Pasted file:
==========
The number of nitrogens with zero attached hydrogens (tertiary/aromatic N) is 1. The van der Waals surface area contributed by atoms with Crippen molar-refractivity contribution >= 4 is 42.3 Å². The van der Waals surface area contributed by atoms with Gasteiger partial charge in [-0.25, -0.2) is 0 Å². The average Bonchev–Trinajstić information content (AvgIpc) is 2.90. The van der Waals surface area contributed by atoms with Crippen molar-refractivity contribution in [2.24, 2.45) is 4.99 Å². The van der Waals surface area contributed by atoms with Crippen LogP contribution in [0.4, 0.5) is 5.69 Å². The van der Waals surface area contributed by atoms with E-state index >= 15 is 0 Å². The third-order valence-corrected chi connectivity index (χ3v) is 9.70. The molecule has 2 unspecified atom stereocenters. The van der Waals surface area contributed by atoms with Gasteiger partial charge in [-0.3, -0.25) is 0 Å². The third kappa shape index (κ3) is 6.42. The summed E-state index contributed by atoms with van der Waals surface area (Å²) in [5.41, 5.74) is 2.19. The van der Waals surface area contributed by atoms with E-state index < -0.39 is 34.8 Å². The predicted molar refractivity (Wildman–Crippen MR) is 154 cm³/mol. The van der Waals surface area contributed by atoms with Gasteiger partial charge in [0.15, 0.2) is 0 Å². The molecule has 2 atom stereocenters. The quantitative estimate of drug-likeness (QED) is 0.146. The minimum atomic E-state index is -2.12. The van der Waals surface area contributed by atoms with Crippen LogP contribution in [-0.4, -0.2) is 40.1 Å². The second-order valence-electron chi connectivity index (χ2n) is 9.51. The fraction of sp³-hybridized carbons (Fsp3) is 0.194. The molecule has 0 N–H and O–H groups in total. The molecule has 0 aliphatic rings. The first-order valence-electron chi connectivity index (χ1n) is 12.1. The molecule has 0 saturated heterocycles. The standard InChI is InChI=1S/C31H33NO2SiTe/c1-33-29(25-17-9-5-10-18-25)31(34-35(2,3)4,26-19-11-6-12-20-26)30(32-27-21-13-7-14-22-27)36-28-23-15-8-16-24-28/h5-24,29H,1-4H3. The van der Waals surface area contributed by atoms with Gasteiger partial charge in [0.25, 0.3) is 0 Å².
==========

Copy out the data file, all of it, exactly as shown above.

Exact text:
The number of nitrogens with zero attached hydrogens (tertiary/aromatic N) is 1. The van der Waals surface area contributed by atoms with Crippen molar-refractivity contribution >= 4 is 42.3 Å². The van der Waals surface area contributed by atoms with Gasteiger partial charge in [-0.25, -0.2) is 0 Å². The average Bonchev–Trinajstić information content (AvgIpc) is 2.90. The van der Waals surface area contributed by atoms with Crippen molar-refractivity contribution in [2.24, 2.45) is 4.99 Å². The van der Waals surface area contributed by atoms with Crippen LogP contribution in [0.4, 0.5) is 5.69 Å². The van der Waals surface area contributed by atoms with E-state index >= 15 is 0 Å². The third-order valence-corrected chi connectivity index (χ3v) is 9.70. The molecule has 2 unspecified atom stereocenters. The van der Waals surface area contributed by atoms with Gasteiger partial charge in [-0.3, -0.25) is 0 Å². The third kappa shape index (κ3) is 6.42. The summed E-state index contributed by atoms with van der Waals surface area (Å²) in [5.41, 5.74) is 2.19. The van der Waals surface area contributed by atoms with E-state index < -0.39 is 34.8 Å². The predicted molar refractivity (Wildman–Crippen MR) is 154 cm³/mol. The van der Waals surface area contributed by atoms with Gasteiger partial charge in [0.15, 0.2) is 0 Å². The molecule has 2 atom stereocenters. The quantitative estimate of drug-likeness (QED) is 0.146. The minimum atomic E-state index is -2.12. The van der Waals surface area contributed by atoms with Crippen LogP contribution in [-0.4, -0.2) is 40.1 Å². The second-order valence-electron chi connectivity index (χ2n) is 9.51. The fraction of sp³-hybridized carbons (Fsp3) is 0.194. The molecule has 0 N–H and O–H groups in total. The molecule has 0 aliphatic rings. The first-order valence-electron chi connectivity index (χ1n) is 12.1. The molecule has 0 saturated heterocycles. The standard InChI is InChI=1S/C31H33NO2SiTe/c1-33-29(25-17-9-5-10-18-25)31(34-35(2,3)4,26-19-11-6-12-20-26)30(32-27-21-13-7-14-22-27)36-28-23-15-8-16-24-28/h5-24,29H,1-4H3. The van der Waals surface area contributed by atoms with Gasteiger partial charge in [0.25, 0.3) is 0 Å².